Our clients from outside the province of Quebec often ask us the following questions: what are the linguistic labelling requirements in Canada, and particularly Quebec? There are several statutes and regulations governing labelling in Quebec and Canada. The following is a summary of some of the major points relating to the use of the French language.
RULES APPLICABLE THROUGHOUT CANADA
The Consumer Packaging and Labelling Act1 as well as the Consumer Packaging and Labelling Regulations2 provide that the following three pieces of information must appear on the labels of all prepackaged products throughout Canada: the identity of the product, the net quantity of the product, and the identity and principal place of business of the dealer. The statute and regulation also provide that this information must be set out in both official languages, i.e. English and French. There is one exception to this rule: the identity and principal place of business of the person by or for whom the prepackaged product was manufactured, processed, produced or packaged for resale may be indicated in either official language.
It is important to note that where there are one or more surfaces on the label of a prepackaged product that are of the same size and prominence as the principal display panel, the identity and net quantity of the product may be shown on the principal display panel in one of the official languages only, but only if that information is shown in the other official language on one of those other surfaces.3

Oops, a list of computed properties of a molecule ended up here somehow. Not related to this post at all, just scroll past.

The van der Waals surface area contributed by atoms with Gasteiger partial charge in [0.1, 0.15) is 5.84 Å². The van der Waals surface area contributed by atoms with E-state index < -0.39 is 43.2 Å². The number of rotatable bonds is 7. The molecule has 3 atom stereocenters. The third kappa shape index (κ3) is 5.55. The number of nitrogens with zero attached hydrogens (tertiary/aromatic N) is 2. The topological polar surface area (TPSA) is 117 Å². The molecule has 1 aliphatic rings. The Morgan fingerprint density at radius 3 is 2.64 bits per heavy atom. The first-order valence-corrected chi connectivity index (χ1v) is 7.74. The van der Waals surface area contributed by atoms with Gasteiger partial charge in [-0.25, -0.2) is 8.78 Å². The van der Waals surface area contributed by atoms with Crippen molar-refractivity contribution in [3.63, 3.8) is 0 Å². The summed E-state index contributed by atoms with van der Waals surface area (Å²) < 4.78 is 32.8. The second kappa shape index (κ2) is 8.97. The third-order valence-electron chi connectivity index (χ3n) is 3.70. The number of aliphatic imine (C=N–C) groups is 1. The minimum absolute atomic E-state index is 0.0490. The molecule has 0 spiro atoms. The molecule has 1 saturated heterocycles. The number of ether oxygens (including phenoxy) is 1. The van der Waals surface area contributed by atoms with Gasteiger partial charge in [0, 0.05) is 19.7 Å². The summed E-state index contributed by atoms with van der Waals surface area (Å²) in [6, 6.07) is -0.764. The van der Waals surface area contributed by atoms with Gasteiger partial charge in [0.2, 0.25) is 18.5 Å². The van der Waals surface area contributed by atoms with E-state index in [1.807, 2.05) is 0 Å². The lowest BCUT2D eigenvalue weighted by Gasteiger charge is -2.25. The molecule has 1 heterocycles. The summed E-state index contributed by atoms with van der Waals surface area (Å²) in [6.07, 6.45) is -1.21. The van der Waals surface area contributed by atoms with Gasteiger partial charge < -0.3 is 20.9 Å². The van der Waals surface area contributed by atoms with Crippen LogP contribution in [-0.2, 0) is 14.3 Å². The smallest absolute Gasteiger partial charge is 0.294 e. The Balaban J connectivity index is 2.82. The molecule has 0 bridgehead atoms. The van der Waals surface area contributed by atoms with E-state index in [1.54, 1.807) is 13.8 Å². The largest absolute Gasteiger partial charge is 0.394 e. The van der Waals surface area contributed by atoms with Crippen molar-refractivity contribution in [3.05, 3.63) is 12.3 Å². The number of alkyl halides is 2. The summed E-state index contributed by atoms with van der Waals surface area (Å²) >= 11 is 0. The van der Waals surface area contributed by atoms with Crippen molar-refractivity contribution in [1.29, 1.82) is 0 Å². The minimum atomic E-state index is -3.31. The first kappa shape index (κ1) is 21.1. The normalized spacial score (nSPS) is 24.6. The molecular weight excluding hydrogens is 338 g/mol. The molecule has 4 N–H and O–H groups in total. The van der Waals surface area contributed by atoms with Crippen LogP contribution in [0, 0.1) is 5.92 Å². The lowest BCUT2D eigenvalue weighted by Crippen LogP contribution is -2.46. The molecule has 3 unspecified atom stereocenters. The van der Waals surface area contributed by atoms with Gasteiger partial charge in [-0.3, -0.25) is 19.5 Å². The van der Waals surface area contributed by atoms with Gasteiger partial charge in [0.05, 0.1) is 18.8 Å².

With respect to imported goods, the above-mentioned statute and regulation state that where a product is wholly manufactured outside Canada, the product label must contain the identity of the product, the net quantity of the product, as well as the name and place of business of a Canadian dealer preceded by the words "imported by / importés par" or " imported for / importé pour"; or the statement of geographic origin in the space adjacent to the declaration of the identity and place of business of the foreign dealer; or the identity and place of business of the foreign dealer.
Under the federal legislation, it is not necessary for the additional information appearing on the label (user instructions, advertising claims, or a food recipe, for example) to be indicated in both official languages, although the Competition Bureau encourages companies to set out all information in both languages whenever possible.
USE OF A LANGUAGE OTHER THAN FRENCH OR ENGLISH
Languages other than English and French may appear on a label, on condition that the compulsory information is shown in the two official languages. In addition, it is important that all the information appearing on the label is true and not misleading, regardless of the language used.
FOOD AND DRUGS ACT4
AND FOOD AND DRUG REGULATIONS5
The Food and Drugs Act and Food and Drug Regulations also require certain information to be indicated on the label for a food. Except for a few specific exceptions, all the information that must appear on a food label under that regulation must be set out in both official languages, such as the list of ingredients, nutrition facts table, and net quantity.